Archives for July 2014

Same Sex Marriage Ruling In VA Affects Politics in NC

CHARLOTTE, N.C. — A step forward for supporters of same sex marriage. North Carolina officials say they will stop defending the amendment that bans this kind of union.

Lawsuits challenging the state’s gay marriage ban could be filed within the next week. Mary C. Curtis looks at how the politics in North Carolina are taking cues from Virginia.

Virginia same-sex marriage ruling reverberates in North Carolina

When a federal appeals court based in Richmond struck down Virginia’s voter-approved ban on same-sex marriage on Monday, the effect immediately moved southward.

In North Carolina, also covered by the 4th Circuit, a similar ban — bolstered by a Constitutional amendment approved by voters in 2012 – is also facing challenges in court. As advocates on both sides reacted and politicians involved in tight midterm races took a stand after this latest ruling, the scene unfolded against the backdrop of a museum exhibit that chronicles LGBT history through a Southern lens.

How The Conflict In Gaza Hits Home In Charlotte

Dozens of people filled into uptown for weekend protests to end conflict in the Middle East. Local demonstrators are calling on the U.S. Government officials to take action. This is a story we’ve been monitoring along with Mary C. Curtis.

HUD settles case alleging housing discrimination against domestic violence victim

The U.S. Department of Housing and Urban Development (HUD) plans to announce Wednesday that it has reached agreements with the owners and managers of two Berlin, N.H., properties, to settle allegations that they engaged in housing discrimination for refusing to rent to a woman who was a victim of domestic violence.

Although most know that the Fair Housing Act from 1968, and the amendments and executive orders that followed, protect against discrimination in the sale, rental, and financing of housing based on race, color, national origin, religion, sex, familial status and disability, it may come as a surprise that victims of domestic violence are covered as well. It is a violation of the act to treat victims of domestic violence differently than victims of any other crime.

“These individuals are being victimized twice,” Gustavo Velasquez, HUD’s Assistant Secretary for Fair Housing and Equal Opportunity told She the People — first by the aggressor and then by a landlord who is refusing to renew a lease or threatening to evict. He called the situation both “immoral and illegal,” and said that “HUD remains committed to ensuring and promoting fair housing opportunities for women and men alike.”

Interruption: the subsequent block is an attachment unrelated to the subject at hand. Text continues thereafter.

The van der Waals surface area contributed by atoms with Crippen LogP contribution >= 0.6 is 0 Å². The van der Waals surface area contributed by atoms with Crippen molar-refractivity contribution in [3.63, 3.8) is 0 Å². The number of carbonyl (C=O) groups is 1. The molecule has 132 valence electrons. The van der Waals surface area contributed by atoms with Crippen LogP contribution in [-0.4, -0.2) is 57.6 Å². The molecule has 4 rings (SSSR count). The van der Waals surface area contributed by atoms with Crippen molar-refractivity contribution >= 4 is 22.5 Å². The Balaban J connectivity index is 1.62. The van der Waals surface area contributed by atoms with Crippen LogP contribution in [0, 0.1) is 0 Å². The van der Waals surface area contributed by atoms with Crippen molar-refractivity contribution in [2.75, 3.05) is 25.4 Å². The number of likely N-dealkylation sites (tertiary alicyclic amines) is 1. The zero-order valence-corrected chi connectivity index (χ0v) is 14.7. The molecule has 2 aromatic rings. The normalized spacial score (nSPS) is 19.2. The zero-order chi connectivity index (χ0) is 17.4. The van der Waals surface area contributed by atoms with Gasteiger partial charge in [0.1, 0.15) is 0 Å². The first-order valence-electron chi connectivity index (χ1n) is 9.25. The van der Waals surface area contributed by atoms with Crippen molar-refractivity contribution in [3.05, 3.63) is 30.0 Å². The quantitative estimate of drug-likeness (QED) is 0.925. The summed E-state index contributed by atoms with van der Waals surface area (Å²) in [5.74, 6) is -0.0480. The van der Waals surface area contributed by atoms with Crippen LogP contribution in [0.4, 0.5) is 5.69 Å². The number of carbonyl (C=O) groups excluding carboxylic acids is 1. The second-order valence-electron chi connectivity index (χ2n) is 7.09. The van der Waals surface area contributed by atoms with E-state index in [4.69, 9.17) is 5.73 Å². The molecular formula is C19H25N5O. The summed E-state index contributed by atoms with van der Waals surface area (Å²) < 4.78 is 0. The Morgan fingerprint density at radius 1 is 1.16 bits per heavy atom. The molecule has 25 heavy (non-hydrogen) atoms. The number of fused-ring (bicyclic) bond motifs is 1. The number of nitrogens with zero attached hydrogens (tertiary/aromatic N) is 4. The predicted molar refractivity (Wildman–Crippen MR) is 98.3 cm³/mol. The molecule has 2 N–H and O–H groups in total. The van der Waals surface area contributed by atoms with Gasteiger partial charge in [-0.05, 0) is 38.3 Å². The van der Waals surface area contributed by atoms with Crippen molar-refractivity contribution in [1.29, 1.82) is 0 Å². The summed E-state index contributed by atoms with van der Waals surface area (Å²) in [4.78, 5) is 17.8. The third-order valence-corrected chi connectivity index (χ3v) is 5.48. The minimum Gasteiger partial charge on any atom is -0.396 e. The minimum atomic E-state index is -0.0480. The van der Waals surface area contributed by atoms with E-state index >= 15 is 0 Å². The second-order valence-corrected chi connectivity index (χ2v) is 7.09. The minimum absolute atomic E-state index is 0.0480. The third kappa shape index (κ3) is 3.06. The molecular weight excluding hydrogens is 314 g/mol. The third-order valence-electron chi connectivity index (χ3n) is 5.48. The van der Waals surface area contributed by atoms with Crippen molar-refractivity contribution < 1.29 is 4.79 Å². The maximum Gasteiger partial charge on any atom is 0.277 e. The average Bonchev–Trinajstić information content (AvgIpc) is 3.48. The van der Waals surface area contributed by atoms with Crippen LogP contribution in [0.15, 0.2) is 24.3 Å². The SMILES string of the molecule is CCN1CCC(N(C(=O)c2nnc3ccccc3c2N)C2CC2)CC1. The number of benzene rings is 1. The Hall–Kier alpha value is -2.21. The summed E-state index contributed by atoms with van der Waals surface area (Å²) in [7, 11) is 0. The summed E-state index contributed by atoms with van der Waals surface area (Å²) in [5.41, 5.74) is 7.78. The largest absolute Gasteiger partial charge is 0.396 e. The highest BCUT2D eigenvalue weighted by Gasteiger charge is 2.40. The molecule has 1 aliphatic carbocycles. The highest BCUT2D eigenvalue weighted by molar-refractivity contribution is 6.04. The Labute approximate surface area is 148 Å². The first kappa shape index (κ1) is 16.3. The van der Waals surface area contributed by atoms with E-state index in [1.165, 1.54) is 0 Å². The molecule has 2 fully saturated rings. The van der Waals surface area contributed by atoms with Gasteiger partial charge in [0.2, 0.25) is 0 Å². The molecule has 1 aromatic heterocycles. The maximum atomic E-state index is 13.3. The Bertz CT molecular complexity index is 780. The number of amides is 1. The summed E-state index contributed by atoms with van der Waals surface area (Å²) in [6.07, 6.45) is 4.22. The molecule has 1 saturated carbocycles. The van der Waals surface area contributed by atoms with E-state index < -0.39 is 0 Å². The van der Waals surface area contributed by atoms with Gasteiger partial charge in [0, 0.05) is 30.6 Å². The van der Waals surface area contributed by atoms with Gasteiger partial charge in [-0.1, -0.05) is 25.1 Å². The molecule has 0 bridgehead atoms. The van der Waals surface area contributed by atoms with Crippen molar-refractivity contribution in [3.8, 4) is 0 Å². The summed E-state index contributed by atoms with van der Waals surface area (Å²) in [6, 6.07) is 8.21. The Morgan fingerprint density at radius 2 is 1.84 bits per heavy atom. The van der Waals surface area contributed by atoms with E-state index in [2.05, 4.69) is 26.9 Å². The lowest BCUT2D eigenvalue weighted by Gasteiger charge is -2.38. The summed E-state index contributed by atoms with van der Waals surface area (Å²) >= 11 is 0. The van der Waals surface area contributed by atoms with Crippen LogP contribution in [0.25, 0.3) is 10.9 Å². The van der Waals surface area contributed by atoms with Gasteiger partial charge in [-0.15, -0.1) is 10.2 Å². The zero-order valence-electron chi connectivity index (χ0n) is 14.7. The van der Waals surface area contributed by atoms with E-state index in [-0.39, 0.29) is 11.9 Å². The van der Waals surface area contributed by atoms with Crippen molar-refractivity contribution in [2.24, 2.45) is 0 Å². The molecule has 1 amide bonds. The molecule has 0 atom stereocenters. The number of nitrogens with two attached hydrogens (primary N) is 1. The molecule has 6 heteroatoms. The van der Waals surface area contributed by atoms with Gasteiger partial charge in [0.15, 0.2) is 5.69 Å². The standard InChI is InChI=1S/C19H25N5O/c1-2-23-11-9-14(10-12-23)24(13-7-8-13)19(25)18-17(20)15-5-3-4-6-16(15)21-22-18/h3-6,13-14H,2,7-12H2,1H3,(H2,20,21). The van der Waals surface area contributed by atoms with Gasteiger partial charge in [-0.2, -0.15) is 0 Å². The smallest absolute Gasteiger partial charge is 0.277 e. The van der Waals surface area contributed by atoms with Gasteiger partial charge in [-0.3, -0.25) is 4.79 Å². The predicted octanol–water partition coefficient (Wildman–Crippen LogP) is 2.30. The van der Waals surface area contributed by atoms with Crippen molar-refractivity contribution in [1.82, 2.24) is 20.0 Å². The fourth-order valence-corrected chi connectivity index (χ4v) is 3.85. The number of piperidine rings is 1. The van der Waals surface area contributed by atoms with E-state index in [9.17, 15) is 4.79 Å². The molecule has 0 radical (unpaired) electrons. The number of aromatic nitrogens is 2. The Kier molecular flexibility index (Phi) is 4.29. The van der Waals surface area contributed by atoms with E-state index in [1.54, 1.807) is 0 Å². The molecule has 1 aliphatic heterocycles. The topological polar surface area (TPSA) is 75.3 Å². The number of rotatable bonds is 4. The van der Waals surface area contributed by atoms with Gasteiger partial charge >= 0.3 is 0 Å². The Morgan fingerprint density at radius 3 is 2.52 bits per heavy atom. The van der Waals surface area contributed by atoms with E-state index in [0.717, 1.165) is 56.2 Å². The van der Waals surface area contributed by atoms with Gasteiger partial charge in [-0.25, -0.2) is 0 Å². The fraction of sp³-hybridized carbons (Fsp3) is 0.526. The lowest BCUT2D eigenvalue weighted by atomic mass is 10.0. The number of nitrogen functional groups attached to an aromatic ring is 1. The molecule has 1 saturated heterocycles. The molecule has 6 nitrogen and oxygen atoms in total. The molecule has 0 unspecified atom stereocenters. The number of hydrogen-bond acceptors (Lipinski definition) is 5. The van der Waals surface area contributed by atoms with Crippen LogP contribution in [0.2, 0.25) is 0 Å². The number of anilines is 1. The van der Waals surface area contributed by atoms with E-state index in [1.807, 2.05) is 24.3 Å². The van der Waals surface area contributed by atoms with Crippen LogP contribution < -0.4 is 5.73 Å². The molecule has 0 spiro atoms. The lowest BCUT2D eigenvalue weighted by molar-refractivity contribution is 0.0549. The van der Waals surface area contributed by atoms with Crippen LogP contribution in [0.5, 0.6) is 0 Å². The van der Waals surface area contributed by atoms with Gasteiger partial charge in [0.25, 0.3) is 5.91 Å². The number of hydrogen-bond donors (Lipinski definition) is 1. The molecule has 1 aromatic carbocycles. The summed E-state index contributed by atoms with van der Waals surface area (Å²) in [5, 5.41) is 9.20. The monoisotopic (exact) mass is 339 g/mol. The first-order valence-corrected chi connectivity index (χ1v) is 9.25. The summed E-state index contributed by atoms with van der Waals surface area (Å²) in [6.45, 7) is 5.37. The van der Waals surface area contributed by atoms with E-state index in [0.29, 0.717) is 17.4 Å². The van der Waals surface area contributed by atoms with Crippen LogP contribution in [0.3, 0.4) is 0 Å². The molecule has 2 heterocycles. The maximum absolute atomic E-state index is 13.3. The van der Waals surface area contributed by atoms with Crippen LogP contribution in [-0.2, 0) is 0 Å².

Reflecting on TV and movie legend James Garner

Best known for “Maverick” and “The Rockford Files,” actor James Garner starred in over fifty films during his lifetime before passing away on July 19. We are joined by some of his fans to help remember the legacy he left on television and film.

James Garner, with his cynical cool and diverse TV family, was ahead of his time

I can’t get enough of “The Rockford Files,” even the episodes I’ve seen over and over. I watched one Sunday night, and mourned the man who embodied the title character. A writer can go to school on the twisty, witty scripts. But the show wouldn’t work without James Garner as Jim Rockford, the put upon private investigator who could say everything with a casual glance. He made it look so easy, but of course, it wasn’t.

Is mom breastfeeding infant at concert having it all or going too far, and other parenting questions

It’s about more than one mother of a 4-month-old made to leave a stage-side spot at a California Brad Paisley concert. Was it because she was breastfeeding, as she says, or did police officials give her the option of moving to a seated area or getting a refund and leaving because, as they say, they were concerned for the baby’s safety and hearing?

It’s also about how much life does and should change when you have children. Is it fair to the infant, and others who then watch their language, attitude and step when a child shows up in an unlikely place? Should a parent become a hermit when baby-sitting family members are far flung, the child is well-behaved and an evening out could lessen the stress and make everyone a little happier?

Politicking In N.C. After McCrory Divided On Issues

CHARLOTTE, N.C. — It’s Republican versus Republican in Raleigh. Governor Pat McCrory is showing some differences of opinion with members of his own party.

Political contributor Mary C. Curtis answers the question: Is McCrory flexing his independent muscle?

The ‘I have a black friend’ defense – just another bit in Anthony Cumia’s shock jock routine

he dance goes something like this. A Phil Robertson, Jason and David Benham or Anthony Cumia says or tweets something that is controversial, racially charged or just plain rude. His employer (and Dr. Laura and Paula Deen aside, it’s usually a “he”) condemns, and, sometimes, fires him. Fans cry foul and start a petition, boycott or counter-offensive to the original offensive behavior. And away we go. Wait awhile and a black friend eventually enters the picture –an actual picture, in Cumia’s case.

From voting battles to coal ash spills, what’s up with North Carolina?

Heading into the 21st century, North Carolina was that model Southern state — tradition meets moderation, in everything from its manners to its politics. So what happened? Depending on whom you ask, the state has either lost its way or is finding it. It’s difficult to get anyone to agree about anything these days.